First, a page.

Early Christmas morning, turmoil was unleashed in downtown Nashville when Anthony Quinn Warner detonated a large bomb hidden in an RV outside an AT&T building, destroying a city block in the tourist district. As soon as I heard the AT&T connection in Nashville, I immediately suspected the bombing might have something to do with the increasing opposition to 5G data infrastructure in countries across the world. 5G is the fifth generation of broadband cellular technology, which has much greater data processing speed than 4G.
[A]ttacks on 5G infrastructure are becoming more common.
Less than two days after the explosion, the media reported that the FBI was looking into 5G anxieties as a possible motive. Warner was an independent contractor in information technology. His considerable efforts to reduce casualties suggested that the bomber’s aim was to hit a hard target, not to inflict a death toll. Thus, the bomb’s location outside the AT&T facility didn’t seem to be a coincidence. If the infrastructure within the building was the target, the attack was a successful one: disruptions to the communications network continued for over a week in Tennessee, Kentucky, and northern Alabama.
Perhaps we will never know what motivated Warner to commit such an act of violence. While there is circumstantial evidence that 5G worries may have been a motivating factor, it may turn out that 5G had nothing to do with the event. Nevertheless, attacks on 5G infrastructure are becoming more common. Wikipedia lists a number of nations where arson attacks have targeted 5G infrastructure, many of them European nations that are held up by the American media as bastions of moderate rationalism: the Netherlands, Sweden, the United Kingdom, Ireland, and more. Curiously, there were also at least 19 attacks on data towers in Tennessee alone over the last two years.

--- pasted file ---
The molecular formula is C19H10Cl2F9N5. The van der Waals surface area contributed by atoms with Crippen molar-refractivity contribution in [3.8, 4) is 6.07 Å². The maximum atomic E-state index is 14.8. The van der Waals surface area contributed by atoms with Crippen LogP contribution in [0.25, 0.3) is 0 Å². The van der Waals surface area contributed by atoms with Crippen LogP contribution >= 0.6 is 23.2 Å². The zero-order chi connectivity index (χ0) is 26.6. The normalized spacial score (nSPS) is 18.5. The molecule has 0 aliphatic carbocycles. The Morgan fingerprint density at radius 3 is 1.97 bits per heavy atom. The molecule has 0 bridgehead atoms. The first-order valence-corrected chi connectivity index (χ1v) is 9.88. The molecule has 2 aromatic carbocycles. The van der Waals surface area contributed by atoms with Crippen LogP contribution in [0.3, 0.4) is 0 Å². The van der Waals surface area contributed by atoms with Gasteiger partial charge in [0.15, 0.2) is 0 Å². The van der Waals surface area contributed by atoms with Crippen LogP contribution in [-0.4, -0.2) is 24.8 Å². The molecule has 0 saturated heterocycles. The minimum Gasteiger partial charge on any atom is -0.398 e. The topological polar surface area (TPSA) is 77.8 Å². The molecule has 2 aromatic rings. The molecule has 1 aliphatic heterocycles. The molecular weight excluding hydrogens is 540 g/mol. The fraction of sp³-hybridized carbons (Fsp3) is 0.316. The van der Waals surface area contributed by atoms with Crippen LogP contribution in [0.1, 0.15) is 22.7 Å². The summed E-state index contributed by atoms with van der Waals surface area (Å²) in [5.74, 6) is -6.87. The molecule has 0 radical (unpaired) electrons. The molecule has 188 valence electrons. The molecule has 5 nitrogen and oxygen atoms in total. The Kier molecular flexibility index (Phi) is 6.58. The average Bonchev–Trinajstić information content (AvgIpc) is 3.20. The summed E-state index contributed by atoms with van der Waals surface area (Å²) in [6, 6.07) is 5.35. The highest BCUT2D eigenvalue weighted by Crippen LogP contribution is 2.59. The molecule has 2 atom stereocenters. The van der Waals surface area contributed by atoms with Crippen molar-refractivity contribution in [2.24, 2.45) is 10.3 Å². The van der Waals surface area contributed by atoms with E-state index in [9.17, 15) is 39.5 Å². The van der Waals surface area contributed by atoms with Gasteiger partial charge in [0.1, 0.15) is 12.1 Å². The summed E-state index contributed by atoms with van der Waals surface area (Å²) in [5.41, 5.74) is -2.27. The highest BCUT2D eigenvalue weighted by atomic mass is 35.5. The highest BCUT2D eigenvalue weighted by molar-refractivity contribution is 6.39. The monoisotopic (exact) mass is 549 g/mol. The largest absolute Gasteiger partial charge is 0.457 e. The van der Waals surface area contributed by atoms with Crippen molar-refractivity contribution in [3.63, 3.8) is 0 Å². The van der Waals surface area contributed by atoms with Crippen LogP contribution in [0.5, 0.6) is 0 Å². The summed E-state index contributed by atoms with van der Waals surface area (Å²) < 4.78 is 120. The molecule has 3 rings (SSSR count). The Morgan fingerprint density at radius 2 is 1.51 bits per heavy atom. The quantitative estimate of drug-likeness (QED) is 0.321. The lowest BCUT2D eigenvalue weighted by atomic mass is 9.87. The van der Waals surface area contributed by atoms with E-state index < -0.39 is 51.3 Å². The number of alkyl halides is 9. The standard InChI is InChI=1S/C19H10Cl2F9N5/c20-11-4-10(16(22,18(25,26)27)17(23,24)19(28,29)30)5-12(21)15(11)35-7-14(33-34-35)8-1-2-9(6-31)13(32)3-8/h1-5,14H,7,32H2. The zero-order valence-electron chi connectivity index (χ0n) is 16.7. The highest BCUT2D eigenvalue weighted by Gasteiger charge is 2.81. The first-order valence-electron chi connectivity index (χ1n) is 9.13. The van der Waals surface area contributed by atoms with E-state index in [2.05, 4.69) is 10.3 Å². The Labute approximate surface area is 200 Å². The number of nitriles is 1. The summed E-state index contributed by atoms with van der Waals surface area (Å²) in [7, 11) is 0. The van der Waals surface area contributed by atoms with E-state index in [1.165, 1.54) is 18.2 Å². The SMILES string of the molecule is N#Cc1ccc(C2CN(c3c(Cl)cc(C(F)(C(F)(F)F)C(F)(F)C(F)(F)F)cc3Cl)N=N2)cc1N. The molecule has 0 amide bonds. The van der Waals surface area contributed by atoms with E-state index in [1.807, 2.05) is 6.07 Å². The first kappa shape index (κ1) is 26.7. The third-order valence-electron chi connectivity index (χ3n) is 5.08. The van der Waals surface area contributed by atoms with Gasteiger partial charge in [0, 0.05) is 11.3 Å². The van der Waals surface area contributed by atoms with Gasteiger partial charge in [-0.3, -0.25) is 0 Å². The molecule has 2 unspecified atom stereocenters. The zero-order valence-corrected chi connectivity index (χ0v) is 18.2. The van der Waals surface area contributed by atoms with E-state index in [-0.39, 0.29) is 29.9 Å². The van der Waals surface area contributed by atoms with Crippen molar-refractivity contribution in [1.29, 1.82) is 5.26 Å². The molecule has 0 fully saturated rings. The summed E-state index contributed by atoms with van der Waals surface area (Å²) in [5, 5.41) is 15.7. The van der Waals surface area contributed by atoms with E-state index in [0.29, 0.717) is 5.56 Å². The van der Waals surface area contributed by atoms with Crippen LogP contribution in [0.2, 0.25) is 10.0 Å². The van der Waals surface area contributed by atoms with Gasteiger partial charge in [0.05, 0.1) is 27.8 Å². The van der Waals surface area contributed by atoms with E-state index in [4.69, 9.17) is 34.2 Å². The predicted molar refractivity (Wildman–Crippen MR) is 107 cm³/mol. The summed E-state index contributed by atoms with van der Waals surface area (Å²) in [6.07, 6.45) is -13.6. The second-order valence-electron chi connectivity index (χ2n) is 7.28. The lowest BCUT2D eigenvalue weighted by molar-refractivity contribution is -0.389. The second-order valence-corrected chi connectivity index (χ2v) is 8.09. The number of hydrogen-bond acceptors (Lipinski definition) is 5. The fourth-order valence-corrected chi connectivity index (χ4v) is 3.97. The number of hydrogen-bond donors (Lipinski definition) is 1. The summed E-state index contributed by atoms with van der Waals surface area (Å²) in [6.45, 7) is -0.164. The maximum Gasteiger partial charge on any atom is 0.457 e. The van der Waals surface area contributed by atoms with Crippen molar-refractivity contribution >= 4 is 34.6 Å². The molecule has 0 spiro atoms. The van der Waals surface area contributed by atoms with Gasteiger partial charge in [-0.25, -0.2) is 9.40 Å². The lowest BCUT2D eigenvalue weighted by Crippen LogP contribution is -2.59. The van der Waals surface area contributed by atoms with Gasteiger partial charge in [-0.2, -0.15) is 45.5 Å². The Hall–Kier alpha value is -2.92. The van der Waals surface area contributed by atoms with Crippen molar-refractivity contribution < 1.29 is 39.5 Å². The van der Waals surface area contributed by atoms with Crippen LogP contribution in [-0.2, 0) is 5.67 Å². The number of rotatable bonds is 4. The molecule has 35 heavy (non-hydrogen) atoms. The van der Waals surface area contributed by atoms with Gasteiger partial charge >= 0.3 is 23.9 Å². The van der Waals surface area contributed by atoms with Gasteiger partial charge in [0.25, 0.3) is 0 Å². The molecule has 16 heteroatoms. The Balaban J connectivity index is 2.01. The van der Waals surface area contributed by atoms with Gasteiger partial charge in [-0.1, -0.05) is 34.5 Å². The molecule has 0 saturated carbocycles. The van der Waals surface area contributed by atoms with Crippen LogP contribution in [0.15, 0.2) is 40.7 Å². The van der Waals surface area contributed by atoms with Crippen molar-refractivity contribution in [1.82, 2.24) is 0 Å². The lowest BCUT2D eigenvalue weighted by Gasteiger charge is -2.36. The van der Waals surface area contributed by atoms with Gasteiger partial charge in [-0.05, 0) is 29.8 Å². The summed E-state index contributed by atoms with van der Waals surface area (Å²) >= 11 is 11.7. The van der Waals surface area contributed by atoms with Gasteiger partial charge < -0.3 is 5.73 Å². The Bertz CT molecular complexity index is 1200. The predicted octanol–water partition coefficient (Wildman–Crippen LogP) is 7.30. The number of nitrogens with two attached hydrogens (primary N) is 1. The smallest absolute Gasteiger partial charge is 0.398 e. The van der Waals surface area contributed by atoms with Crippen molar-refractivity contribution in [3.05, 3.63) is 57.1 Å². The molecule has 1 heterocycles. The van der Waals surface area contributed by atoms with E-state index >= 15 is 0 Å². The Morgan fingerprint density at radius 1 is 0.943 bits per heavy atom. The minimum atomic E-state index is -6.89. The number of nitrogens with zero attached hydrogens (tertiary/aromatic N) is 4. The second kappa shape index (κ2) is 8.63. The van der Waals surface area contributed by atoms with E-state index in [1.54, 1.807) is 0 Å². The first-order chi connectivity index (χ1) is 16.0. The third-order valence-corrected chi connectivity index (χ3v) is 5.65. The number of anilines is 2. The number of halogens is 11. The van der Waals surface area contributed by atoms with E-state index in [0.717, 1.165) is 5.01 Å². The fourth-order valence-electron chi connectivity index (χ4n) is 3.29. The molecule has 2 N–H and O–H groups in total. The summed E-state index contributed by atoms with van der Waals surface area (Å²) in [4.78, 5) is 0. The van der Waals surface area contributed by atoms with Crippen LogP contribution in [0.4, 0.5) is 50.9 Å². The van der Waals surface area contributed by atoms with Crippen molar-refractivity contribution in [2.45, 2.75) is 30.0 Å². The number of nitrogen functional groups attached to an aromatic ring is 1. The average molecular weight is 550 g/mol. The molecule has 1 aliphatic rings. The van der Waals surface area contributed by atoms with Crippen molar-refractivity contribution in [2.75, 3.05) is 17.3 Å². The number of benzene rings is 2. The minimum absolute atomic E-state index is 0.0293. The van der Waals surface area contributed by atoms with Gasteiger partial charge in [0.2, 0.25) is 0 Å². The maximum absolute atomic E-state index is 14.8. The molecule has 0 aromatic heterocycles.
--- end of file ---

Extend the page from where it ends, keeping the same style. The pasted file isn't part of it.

These acts of sabotage are often ignored by the media, but when they do receive coverage, it is usually defined by mockery of the conspiratorial thinking that allegedly animates opposition to 5G technology. A USA Today article on the events in Nashville linked the attack to “conspiracy claims” that 5G causes the spread of COVID-19, before wryly stating that “this claim is false—scientists and medical professionals say that COVID-19 is spread by infectious particles expelled when people breathe.” ABC News quoted a cellular executive who lamented “the selfish actions of a few deluded conspiracy theorists.”
One doesn’t have to wander too far down the information superhighway to find other far-fetched claims about 5G: that it causes cancer, for example, or that the network is being established to facilitate government surveillance of American citizens. But the attacks on infrastructure are rarely accompanied by a claim of responsibility or stated motive. Conspiracy theories aside, there are very good reasons to have deep misgivings about a fully-integrated, global 5G network. The expanded capacity and speed of data-sharing and collection that will come about as a result of this transition will fundamentally change our way of life. But perhaps most important of all is that 5G technology will likely usher in a new era in our understanding of the human person. Unless some public accountability is imposed upon the unchecked power of the technocratic oligarchy, we should expect a rising popular frustration with their unresponsiveness to the will of the people. The longer these powers remain unchecked, the greater the threat of violent opposition will grow.
THE MODERN NOTION OF THE HUMAN PERSON